If the film or TV project you appeared in is somewhere online, there are online services that can get the clip for you. Actors have used ripit.me or clipgrab.org, which has a program for both Mac and Windows. Expect to pay a small fee however.
If the project is posted to YouTube, you can easily download the whole thing to your desktop by simply replacing the “www.” in the url with “ss” (without the dot). This will redirect you to Savefrom.net, where you can click on "download video in browser" (look on the lower right third of the screen) and select the video quality you prefer. Done in less than a minute and free.
If the film/TV project itself isn’t posted to YouTube, see if you can at least find the trailer, which still gives you something to post on your websites. You can also use software (I use "Grab") to capture stills from the trailer, which are in the public domain since a trailer on YouTube is already public.
The best strategy is getting a clips commitment from the producer upfront, either when you sign the contract or during shooting, and establishing a time frame, as in "you will get HD clips within three months of shooting the film." Follow up after filming with a 'thank you' email reminding him/her of the conversation; say you just want raw footage (no music or effects), and ask when would be a good time to check in on the finished product. Then follow up at that time. If the clips aren’t forthcoming, keep emailing every few weeks until you get them. Persistence is usually successful.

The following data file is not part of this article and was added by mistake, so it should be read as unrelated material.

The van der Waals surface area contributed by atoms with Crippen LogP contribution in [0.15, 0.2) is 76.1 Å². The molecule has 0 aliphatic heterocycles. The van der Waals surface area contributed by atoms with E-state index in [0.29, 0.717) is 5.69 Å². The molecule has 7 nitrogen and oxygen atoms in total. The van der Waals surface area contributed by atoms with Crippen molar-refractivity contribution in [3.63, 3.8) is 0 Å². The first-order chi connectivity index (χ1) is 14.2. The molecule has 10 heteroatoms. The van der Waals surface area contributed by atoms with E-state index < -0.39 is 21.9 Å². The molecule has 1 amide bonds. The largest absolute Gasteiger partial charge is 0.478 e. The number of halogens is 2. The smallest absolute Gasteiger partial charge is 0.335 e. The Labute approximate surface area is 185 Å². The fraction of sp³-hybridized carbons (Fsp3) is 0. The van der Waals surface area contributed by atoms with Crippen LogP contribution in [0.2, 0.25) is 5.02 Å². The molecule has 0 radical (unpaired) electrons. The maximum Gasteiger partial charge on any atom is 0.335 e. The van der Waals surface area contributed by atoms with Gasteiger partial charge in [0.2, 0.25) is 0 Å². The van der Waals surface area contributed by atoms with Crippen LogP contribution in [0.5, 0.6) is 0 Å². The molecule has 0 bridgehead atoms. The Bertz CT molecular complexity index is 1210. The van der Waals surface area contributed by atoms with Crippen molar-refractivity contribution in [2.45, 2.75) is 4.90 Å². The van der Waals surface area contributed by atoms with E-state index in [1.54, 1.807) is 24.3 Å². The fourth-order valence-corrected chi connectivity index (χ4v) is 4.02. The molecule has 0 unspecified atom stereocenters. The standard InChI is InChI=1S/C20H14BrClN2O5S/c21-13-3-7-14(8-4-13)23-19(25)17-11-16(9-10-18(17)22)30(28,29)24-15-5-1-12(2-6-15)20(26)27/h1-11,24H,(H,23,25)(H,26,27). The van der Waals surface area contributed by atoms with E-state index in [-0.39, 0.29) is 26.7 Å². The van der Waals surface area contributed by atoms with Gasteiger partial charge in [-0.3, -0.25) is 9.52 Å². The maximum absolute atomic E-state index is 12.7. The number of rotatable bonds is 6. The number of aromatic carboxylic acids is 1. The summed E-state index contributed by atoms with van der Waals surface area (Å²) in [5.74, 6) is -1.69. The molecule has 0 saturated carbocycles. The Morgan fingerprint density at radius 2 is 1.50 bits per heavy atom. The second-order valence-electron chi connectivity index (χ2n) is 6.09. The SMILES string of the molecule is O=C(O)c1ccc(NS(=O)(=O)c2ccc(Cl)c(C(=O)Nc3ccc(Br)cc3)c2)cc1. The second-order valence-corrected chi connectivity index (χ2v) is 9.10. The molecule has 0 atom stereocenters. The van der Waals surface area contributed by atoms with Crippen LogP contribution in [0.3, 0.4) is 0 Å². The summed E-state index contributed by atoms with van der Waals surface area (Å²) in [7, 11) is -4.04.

With students, remind them that they can email the clips for free via WeTransfer (or other such sites) and provide the link. Be sure your deadline is before they graduate from film school, and start your time frame with the end of shooting. Don't say "three months from finishing the film." I made that mistake with one student filmmaker and it's amazing how long it's taken him to "finish."
With student films and other low budget productions you can also do as one Los Angeles actor does: put it in your contract that you get useable HD clips within three (or six, you decide) months of shooting or the filmmaker agrees to pay an additional $400. This strategy reportedly has an amazing effect.
When you get into larger productions your agent may be able to help, although once you start appearing regularly at that level you won't need a reel because everyone will have seen you.
Actors live for that day.